Oil palm fruits

After timber exports, now it’s palm oil sustainability Indonesia is seeking to water down

Having weakening timber export rules to spur economic growth, the Government of Indonesia is now poised to dilute the sustainability of its palm oil industry.

When the Government last month published a directive undermining its ability to keep illegal timber and wood products from export, it claimed it was doing so to counter the impact of the ongoing coronavirus pandemic on the country’s economy.

President Joko Widodo has now issued a new regulation reforming Indonesia’s Sustainable Palm Oil (ISPO) certification scheme – but it too looks to be primarily a means to weaken the standards, threatening both forests and human rights.

As part of this, a further new implementing regulation is set to be published by 16 April that will set out more details on the revised ISPO. This abrupt timescale is a cause for concern as it threatens a weak ISPO standard coming into effect and will not allow time for stakeholder input.

In drawing up this new Presidential regulation, key requests from civil society groups had included enshrining top-line principles on human rights, the highest standards of palm oil traceability and an independent monitoring system.

These essential standards were agreed in previous drafts but have been thrown out of the window, along with a principle to protect primary forests and peatlands which was previously part of ISPO and, arguably, one of the key parts of it.

The President’s new regulation doesn’t seem to achieve anything much except for binning the principle on forest protection  – raising fears that the implementing regulation that is set to be issued next week will allow for further deforestation to make way for palm oil production.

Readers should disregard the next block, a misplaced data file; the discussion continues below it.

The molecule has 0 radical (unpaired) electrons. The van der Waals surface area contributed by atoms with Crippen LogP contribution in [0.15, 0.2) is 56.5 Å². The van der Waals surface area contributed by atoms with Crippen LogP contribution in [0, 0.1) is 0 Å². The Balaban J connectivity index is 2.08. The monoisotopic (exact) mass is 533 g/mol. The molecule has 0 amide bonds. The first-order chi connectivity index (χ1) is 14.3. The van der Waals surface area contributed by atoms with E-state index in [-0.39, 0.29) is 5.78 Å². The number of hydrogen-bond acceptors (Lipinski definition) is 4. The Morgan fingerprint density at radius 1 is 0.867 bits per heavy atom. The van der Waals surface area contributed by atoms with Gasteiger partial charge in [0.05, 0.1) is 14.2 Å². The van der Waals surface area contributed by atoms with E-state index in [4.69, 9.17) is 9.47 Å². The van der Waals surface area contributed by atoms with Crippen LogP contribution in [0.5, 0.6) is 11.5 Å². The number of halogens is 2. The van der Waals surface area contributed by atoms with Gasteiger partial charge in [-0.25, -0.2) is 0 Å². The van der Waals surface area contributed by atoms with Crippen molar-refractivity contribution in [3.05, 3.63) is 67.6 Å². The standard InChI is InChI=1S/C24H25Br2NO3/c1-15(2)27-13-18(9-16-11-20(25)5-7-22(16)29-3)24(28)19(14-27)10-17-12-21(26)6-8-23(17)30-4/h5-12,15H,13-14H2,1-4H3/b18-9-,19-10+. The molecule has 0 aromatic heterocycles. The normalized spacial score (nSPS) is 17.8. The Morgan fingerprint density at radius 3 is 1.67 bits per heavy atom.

The issuance of this regulation now – when it has been long awaited – at the time of the coronavirus pandemic is also concerning, in that it may not allow for proper input and scrutiny.

Indonesia is currently pursuing an alarming trend towards environmental deregulation; as well as last month’s move to weaken its timber legality rules, there are widespread concerns about the Omnibus bills that the Government wants to pass in 100 days which would all but scrap the need for environment impact assessments and would be a disaster for the environment.

The consultation process on the reform of the ISPO has so far been poor. Despite initial regional consultations and multi-stakeholder meetings in 2016-17, the process in 2017 backtracked and moved behind closed doors. Indonesian civil society organisations expressed serious concerns when a new draft ISPO regulation appeared to ignore previous inputs. A national consultation which had been promised has never occurred.

Given that one of the main reasons for the ISPO reform was to increase the acceptance and competitiveness of ISPO in international markets, these developments are enormously disappointing. ISPO is often ranked as the worst palm oil standard and this regressive move will not assure international buyers otherwise.

We strongly urge the Government to delay the publishing of the implementing regulations and involves Indonesian civil society and the general public in the process, to allow proper time for inputs and to make the process more transparent – especially since transparency is supposedly a new ISPO principle.

The implementing regulation must include provisions to protect natural forests, peatlands and human rights, given these are omitted as ISPO principles in the regulation published so far.